Construction Workers in the Field
Increasing diversity among its workforce has been a key issue for the construction industry in recent years. As labor shortages continue, women and professionals of color that have been underrepresented in the industry are being increasingly recruited to both leadership and in-field positions.

Modernization is key to the construction industry’s current project efficiency and profitability successes. Do you see technology playing a key role in shifting the diversity narrative in construction as well?

Oh, absolutely. As long as the industry keeps modernizing and innovating, keeping pace with the world around us, then that’s going to appeal to the younger generations that will likely have a greater impact in moving the diversity needle. But you also can’t run construction projects without the people needed to do the work, so this industry isn’t going to be all just tech people. It needs to be a balanced approach.

The industry has suffered from an ongoing labor shortage. We’ve argued that technology can help solve this by automating processes and putting innovations in place that appeal to those younger generations. But that’s only part of the problem. Recruiting future construction professionals has stalled as university programs, trade schools, scholarships, apprentice programs have been scrapped or are lagging in funding. How important is it to revitalize these efforts?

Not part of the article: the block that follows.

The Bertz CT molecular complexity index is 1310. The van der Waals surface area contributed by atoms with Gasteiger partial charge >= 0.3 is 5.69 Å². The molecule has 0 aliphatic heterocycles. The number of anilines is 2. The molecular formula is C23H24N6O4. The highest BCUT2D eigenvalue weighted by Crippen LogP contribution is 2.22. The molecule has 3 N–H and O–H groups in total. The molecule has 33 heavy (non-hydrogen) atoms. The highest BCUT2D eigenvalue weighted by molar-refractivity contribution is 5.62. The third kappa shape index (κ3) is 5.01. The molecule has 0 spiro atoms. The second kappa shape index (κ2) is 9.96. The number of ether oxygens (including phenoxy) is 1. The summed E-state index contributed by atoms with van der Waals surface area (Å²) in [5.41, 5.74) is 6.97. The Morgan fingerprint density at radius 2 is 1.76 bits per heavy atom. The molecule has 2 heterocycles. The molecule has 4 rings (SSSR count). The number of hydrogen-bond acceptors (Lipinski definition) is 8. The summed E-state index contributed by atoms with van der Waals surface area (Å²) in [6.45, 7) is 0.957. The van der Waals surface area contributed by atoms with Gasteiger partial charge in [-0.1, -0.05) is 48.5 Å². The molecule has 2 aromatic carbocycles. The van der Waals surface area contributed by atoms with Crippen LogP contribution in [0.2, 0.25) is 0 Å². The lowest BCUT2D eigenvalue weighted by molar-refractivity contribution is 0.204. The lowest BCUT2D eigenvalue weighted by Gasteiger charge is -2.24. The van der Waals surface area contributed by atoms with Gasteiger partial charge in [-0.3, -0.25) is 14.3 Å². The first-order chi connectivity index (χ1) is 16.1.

There should be more incentives for doing things like these. For instance, we actually do an apprenticeship program here where we take apprentices and have them work with foremen in order to build up their skillsets. Schools, in order to promote the trade industries, should make some sort of incentive for going into these industries. They need to make it more attractive as a career choice to younger folks. They should also do a better job marketing these to women and minorities as well. There are plenty of people out there who have never considered construction as an option.